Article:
For hopeful applicants, the FDA submission process for medical devices is a long and complex one. However, a study ran by Booz Allen Hamilton, an American technology consulting firm, has some timely recommendations to revise the procedure. Administrated under the third Medical Device User Fee Amendments (MDUFA III), the measures outline a total of four ideas that would streamline and simplify applying.

How to Improve the FDA Medical Device Process

1. The FDA needs developed principles and established, standardized norms in order to have uniformity in decision-making throughout the review process. As it stands, there is much ambiguity and personal bias injected into what gets the green light and what doesn’t. According to the study, this needs to be resolved.

2. By the same token, a multipronged, holistic approach needs to be applied to the lifecycle management activities inherently tied to the application process. By addressing a total of five components linked to application quality, the FDA can approach objective standardization of the content it reviews on a grand scale. This improves the quality of the applications themselves, helping save people from submitting time-wasting applications that would get rejected otherwise.

3. Mandatory training needs to be provided in no less than three primary IT systems already in place by MDUFA III. There is a differential in knowledge between those submitting research and data to the FDA and those at the FDA receiving it. The agents of the FDA need a more thorough understand of the IT systems being used throughout the industry, and it’s unfair to penalize applicants because of the IT systems they chose.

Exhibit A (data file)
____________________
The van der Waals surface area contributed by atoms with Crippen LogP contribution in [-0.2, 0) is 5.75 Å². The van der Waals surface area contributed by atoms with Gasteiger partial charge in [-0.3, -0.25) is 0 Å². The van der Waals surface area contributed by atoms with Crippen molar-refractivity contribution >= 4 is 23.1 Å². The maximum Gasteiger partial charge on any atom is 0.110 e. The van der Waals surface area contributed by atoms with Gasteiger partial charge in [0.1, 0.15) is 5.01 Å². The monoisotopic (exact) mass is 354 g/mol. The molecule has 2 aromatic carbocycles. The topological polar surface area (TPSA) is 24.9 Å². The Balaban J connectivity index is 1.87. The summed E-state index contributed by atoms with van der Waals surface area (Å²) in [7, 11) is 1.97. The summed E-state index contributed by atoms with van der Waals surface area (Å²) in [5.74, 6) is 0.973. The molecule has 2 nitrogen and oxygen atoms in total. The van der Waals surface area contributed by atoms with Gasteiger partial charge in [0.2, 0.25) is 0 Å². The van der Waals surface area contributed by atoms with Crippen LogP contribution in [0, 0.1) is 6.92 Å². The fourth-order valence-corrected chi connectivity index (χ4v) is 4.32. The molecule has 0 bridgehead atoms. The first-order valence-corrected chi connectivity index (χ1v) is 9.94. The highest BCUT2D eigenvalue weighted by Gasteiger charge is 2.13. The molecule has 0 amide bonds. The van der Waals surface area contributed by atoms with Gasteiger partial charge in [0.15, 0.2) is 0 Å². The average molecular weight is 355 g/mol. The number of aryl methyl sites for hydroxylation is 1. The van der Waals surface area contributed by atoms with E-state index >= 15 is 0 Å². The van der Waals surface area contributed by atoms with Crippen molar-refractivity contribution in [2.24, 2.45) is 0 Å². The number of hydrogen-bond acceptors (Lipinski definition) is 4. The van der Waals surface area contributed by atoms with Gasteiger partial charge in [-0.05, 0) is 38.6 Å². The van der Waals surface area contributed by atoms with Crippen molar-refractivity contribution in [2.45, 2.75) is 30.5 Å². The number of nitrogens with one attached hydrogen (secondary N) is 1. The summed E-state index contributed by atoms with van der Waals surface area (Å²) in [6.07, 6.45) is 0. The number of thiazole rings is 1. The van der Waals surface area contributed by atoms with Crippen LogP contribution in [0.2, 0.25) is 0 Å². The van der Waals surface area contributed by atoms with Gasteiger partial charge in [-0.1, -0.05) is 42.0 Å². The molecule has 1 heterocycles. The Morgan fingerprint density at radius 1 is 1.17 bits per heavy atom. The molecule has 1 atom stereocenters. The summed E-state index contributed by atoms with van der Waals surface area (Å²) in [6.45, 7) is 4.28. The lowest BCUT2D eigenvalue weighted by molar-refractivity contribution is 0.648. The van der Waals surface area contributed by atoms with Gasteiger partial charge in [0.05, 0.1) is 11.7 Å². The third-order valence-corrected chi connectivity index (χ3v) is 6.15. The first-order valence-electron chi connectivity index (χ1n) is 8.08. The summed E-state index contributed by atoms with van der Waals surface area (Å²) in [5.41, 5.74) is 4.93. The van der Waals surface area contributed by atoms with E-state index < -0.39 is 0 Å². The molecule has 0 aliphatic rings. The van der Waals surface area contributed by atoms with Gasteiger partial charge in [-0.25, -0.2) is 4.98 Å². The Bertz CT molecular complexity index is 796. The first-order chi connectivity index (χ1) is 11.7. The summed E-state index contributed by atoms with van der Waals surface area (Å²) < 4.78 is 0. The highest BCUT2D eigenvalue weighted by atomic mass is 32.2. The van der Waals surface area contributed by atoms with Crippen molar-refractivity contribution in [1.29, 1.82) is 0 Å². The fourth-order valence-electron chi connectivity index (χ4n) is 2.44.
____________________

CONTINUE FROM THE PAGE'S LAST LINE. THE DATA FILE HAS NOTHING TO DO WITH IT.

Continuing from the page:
4. Metrics need to be developed to assess the ongoing review process as a whole. The FDA isn’t some sentient, mysterious Wizard-of-Oz-like entity concerned with judging and reviewing – it’s made of people. Fallible, busy, opinionated human beings. Methods to analyze and chart personnel-related issues like training satisfaction, learning and staff behavior changes should be important, as they affect the way employees in the FDA consider, sort, and judge applications.

If written into the regulations, the above proposals would arguably change the landscape of the FDA’s application process, opening the floodgates of innovation. By motivating more people to apply, the industry itself would be driven forward by a freer, more populated market.

The changes would also inspire a more active, idea-laden atmosphere where the fear or rejection is minimized. Less work to apply means more applications, which equates to more devices and science on the cutting edge of medtech. And, in the end, this all sums up to more lives saved and improved through the wonder of technology.

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